The product you choose to sell will probably have very little effect on the outcome of your campaign.  There is certainly no shortage of fundraising ideas for sports teams.  It really doesn't matter whether you are selling fundraising discount cards, raffle tickets, ham sandwiches, or conducting one of the many frozen food fundraisers that are out there (cookie dough, pizza, etc.)—they all have the potential to succeed . . . and they all have the potential to fail.  It's a sure bet that the fundraiser that didn't do so well for your organization last season was a smashing success for another organization.  What will make your sports fundraising campaign a success or failure, then, is not what your organization has decided to sell; rather, it is what you put into it.
If you were the person in charge of fundraising last year and the fundraiser didn't do very well, then you are either in the position of not caring very much about the outcome or you are seeking a way to make your next fundraiser more successful.  You are probably reading this article because you want to do better the next time out.  For those of us who have had a child go from tee-ball to the higher levels of youth baseball we can remember how they started out—just kicking dirt in the infield or picking dandelions in the outfield.  As they advanced in the sport they picked up skills and a love for the game.  It's not much different for adult volunteers in a youth league.  You may start out lacking the skills or enthusiasm for the assigned task, but as you grow into your position you learn things along the way, and then you develop the skills and the confidence to do things better.  All it takes is a desire to move to the next level.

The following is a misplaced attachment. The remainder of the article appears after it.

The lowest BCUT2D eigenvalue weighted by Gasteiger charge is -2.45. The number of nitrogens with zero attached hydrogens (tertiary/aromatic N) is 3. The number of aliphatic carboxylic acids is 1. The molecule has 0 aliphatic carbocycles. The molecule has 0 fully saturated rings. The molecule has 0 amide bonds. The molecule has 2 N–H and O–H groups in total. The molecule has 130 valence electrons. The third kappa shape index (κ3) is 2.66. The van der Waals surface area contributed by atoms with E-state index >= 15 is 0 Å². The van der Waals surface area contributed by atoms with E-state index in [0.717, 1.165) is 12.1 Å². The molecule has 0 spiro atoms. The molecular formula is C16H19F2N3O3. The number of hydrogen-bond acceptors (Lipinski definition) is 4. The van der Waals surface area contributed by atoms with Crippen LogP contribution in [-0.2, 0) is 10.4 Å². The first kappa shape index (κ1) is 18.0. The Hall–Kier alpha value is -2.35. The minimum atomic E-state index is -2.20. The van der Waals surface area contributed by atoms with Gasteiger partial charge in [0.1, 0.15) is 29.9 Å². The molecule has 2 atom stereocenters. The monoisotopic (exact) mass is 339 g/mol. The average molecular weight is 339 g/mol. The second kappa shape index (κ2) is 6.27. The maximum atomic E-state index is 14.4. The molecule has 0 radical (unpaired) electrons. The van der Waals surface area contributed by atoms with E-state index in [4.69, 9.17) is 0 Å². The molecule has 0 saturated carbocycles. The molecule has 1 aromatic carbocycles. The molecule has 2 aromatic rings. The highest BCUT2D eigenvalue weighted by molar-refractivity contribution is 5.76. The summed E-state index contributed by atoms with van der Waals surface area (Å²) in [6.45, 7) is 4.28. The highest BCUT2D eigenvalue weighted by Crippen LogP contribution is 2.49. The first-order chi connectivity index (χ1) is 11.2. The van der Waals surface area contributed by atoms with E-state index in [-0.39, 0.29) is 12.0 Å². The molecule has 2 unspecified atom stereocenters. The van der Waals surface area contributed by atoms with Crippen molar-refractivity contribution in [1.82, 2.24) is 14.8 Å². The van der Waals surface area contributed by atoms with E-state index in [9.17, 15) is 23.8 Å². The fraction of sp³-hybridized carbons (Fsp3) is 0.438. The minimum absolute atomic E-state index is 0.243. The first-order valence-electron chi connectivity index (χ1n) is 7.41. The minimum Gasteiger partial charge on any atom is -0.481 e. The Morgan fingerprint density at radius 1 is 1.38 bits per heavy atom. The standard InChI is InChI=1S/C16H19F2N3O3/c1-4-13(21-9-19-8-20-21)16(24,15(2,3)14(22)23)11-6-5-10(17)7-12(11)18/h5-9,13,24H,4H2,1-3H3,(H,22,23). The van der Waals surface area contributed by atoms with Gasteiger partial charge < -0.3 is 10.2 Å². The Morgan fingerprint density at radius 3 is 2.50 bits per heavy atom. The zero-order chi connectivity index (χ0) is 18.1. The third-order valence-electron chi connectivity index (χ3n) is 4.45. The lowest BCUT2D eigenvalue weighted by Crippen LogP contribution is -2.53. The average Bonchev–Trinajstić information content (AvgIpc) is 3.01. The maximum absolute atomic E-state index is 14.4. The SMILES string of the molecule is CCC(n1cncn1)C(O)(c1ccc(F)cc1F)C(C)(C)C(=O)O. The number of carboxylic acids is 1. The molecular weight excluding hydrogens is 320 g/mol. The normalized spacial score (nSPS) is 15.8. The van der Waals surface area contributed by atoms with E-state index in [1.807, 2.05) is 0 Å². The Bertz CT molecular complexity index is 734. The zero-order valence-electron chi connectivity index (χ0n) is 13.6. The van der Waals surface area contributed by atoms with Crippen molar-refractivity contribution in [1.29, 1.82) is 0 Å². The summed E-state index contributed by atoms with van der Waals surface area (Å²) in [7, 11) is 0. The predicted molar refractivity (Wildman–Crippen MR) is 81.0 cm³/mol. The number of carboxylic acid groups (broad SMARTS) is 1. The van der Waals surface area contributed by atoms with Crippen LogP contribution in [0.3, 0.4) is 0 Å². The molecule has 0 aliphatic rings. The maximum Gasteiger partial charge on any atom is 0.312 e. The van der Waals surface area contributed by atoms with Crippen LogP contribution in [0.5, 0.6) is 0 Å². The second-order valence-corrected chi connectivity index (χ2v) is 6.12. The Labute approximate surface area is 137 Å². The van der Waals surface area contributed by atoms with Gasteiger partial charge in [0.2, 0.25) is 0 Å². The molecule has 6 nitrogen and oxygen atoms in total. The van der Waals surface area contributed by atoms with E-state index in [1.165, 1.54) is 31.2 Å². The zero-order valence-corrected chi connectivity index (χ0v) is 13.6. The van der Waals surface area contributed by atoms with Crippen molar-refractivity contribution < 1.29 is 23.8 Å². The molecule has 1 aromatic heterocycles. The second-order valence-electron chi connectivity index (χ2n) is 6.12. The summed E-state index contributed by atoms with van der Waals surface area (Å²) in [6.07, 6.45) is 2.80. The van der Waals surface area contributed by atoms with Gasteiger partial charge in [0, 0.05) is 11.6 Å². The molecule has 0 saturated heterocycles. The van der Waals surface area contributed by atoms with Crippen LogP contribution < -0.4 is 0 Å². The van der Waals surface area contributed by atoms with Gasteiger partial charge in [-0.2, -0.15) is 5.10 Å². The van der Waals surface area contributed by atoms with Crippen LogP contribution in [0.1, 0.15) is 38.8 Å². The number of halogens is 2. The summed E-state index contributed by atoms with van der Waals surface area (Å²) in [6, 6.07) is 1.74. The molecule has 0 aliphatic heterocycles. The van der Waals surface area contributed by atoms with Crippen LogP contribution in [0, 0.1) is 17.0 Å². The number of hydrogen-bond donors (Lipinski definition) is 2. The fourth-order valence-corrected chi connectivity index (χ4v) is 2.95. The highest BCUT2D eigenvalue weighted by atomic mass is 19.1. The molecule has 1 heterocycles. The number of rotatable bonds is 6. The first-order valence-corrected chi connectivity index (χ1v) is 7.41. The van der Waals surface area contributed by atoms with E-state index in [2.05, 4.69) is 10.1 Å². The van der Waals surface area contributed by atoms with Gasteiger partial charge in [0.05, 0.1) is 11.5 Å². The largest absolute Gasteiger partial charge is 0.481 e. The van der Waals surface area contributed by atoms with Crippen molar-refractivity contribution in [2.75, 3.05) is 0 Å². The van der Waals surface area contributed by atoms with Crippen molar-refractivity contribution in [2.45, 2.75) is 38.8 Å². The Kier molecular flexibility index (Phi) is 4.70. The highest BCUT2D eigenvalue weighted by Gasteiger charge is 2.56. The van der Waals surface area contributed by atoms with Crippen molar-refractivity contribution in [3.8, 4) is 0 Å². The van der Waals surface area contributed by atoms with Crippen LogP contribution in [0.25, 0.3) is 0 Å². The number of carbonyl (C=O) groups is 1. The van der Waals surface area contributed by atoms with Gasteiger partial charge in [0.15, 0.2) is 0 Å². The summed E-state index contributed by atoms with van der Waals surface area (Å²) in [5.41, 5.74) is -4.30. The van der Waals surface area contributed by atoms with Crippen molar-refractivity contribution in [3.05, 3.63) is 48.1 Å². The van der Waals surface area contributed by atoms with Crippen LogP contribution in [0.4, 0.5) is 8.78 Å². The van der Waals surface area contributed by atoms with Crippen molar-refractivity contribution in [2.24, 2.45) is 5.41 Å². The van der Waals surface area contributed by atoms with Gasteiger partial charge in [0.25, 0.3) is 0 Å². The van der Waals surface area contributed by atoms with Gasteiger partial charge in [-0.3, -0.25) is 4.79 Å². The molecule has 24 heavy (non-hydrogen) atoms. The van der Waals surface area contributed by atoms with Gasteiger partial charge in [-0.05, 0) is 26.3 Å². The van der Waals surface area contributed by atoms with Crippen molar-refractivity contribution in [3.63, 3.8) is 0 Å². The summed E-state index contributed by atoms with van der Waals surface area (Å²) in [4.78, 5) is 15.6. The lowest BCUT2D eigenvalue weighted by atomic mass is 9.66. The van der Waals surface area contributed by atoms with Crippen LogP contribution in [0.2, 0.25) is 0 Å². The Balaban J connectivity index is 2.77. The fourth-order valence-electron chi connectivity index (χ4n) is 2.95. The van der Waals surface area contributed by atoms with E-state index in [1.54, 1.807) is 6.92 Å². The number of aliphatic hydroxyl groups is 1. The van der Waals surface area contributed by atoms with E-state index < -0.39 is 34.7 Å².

We can appreciate that many people have some degree of aversion to asking other people to sell fundraising items even if it is in support of a worthwhile cause.  Because that is all too true, youth sports leagues are often willing to introduce a fundraiser without the force of making a robust call to action.  In fact, most fundraisers are started without even telling the organization’s members the purpose for which the funds will be used, and with barely a word of encouragement for participation.  Some campaigns are even initiated in an apologetic sort of way as though the person leading the campaign was pained or embarrassed to ask for support.  Is it any surprise that a fundraiser conducted in this manner will not perform to its potential?